FERC Licenses 1.3-GW California Pumped-Storage Facility. The Federal Energy Regulatory Commission (FERC) in June issued an original license for the proposed 1,300-MW Eagle Mountain Pumped Storage Hydroelectric Project planned for the site of the inactive Eagle Mountain mine in Riverside County, Calif. The project will operate as a closed-loop, pumped-storage facility, using the excavated open mine pits as reservoirs. Developer Eagle Crest Energy and engineering firm GEI Consultants have led licensing efforts. (For more on the Eagle Mountain project, see the article on hydroelectric development in this issue.)

Eskom Gets OK to Increase Power Prices. The National Energy Regulator of South Africa (NERSA) in late July gave state-owned utility Eskom permission to raise power prices in 2015 above the 8% tariff increase over a five-year period, approved in 2013. The adjustment will help Eskom recoup about R7.8 billion ($730 million) in revenue after costs exceeded projections between 2010 and 2013. Eskom had last year asked NERSA for approval to increase tariffs by 16% to offset a revenue shortfall it expects of up to R225 billion ($21 billion) over the next four years. The utility is scrambling to build new power generation capacity to meet surging demand.

AREVA to Replace South African Nuclear Plant’s Steam Generators. France’s AREVA in August won a contract to replace six steam generators at the two-reactor Koeberg nuclear plant owned by state utility Eskom. The refit, expected to be completed in 2018, is part of the country’s plans to install up to 9.6 GW of new nuclear power by 2030 to overcome chronic power shortages and reduce greenhouse gas emissions. The 1.8-GW Koeberg Station near Cape Town is Africa’s only nuclear plant. It provides about 5% of South Africa’s power.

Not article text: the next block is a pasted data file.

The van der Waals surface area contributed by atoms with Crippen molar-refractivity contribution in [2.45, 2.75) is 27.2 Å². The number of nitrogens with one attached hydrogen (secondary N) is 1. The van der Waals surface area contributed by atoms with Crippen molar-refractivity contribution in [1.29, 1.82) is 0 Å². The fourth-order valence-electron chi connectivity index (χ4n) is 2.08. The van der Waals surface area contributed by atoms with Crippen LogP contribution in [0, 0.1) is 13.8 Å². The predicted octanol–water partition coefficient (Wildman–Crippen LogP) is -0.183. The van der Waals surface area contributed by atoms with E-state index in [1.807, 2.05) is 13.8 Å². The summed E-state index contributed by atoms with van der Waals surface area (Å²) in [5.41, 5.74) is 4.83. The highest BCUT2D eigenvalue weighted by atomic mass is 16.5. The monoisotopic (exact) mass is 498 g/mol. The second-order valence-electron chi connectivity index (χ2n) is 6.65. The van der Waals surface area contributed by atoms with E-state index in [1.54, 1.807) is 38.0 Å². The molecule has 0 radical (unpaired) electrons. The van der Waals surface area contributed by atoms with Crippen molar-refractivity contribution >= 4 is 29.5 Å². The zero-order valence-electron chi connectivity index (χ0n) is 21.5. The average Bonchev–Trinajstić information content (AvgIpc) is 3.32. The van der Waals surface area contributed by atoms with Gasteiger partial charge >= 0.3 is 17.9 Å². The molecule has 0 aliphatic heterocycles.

First Commercial Order for MHI Vestas’ 8-MW Offshore Wind Turbine. Denmark’s DONG Energy and MHI Vestas, a recently launched joint venture between Vestas Wind Systems and Mitsubishi Heavy Industries, on Aug. 21 signed a conditional deal for 32 V164-8.0 MW offshore wind turbines for installation at the Burbo Bank Extension project in Liverpool Bay, off the coast of northwestern England. The deal marks the first commercial order for the joint venture’s proprietary wind turbine model. The companies in 2012 agreed to conduct a number of test activities for the turbine’s prototype at a test center in Østerild, Denmark. The agreement is conditional upon DONG Energy’s final investment decision for the project.

Voith to Embark on Challenging Modernization of German Pumped-Storage Plant. Voith will modernize a generator at E.ON Kraftwerke’s 620-MW Waldeck 2 pumped-storage power plant in North Hesse, Germany, under a contract signed in August. Voith delivered the original two 265-MVA generators at the Waldeck 2 station in 1970. After the company completes replacement, assembly, and commissioning of the stator and rotor of machine 6 at the plant, the project will see an increase of about 10% in efficiency and a lifetime extension. But, the company cautioned, modernization won’t be easy because the turbine is situated vertically above the motor-generator (and a multistage pump is installed underneath), which means the company will first have to disassemble the original turbine to replace the generator. ■

Sonal Patel is a POWER associate editor (@POWERmagazine, @sonalcpatel).